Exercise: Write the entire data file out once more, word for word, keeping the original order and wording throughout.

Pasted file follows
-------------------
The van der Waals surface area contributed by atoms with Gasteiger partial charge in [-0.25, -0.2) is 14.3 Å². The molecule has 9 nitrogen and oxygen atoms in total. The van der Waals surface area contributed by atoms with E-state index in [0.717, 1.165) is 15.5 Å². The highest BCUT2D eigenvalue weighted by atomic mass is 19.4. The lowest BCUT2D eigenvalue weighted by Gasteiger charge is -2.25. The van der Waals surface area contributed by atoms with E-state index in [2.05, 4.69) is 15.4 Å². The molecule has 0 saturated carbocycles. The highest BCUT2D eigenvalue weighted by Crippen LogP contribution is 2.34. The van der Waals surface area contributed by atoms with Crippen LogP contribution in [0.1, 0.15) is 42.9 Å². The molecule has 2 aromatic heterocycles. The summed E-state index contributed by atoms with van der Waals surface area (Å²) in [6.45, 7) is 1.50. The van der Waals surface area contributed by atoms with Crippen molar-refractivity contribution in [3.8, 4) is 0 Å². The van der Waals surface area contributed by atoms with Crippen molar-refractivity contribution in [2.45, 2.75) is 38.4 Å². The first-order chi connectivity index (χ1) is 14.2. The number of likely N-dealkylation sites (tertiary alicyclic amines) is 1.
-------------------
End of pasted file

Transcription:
The van der Waals surface area contributed by atoms with Gasteiger partial charge in [-0.25, -0.2) is 14.3 Å². The molecule has 9 nitrogen and oxygen atoms in total. The van der Waals surface area contributed by atoms with E-state index in [0.717, 1.165) is 15.5 Å². The highest BCUT2D eigenvalue weighted by atomic mass is 19.4. The lowest BCUT2D eigenvalue weighted by Gasteiger charge is -2.25. The van der Waals surface area contributed by atoms with E-state index in [2.05, 4.69) is 15.4 Å². The molecule has 0 saturated carbocycles. The highest BCUT2D eigenvalue weighted by Crippen LogP contribution is 2.34. The van der Waals surface area contributed by atoms with Crippen LogP contribution in [0.1, 0.15) is 42.9 Å². The molecule has 2 aromatic heterocycles. The summed E-state index contributed by atoms with van der Waals surface area (Å²) in [6.45, 7) is 1.50. The van der Waals surface area contributed by atoms with Crippen molar-refractivity contribution in [3.8, 4) is 0 Å². The van der Waals surface area contributed by atoms with Crippen molar-refractivity contribution in [2.45, 2.75) is 38.4 Å². The first-order chi connectivity index (χ1) is 14.2. The number of likely N-dealkylation sites (tertiary alicyclic amines) is 1.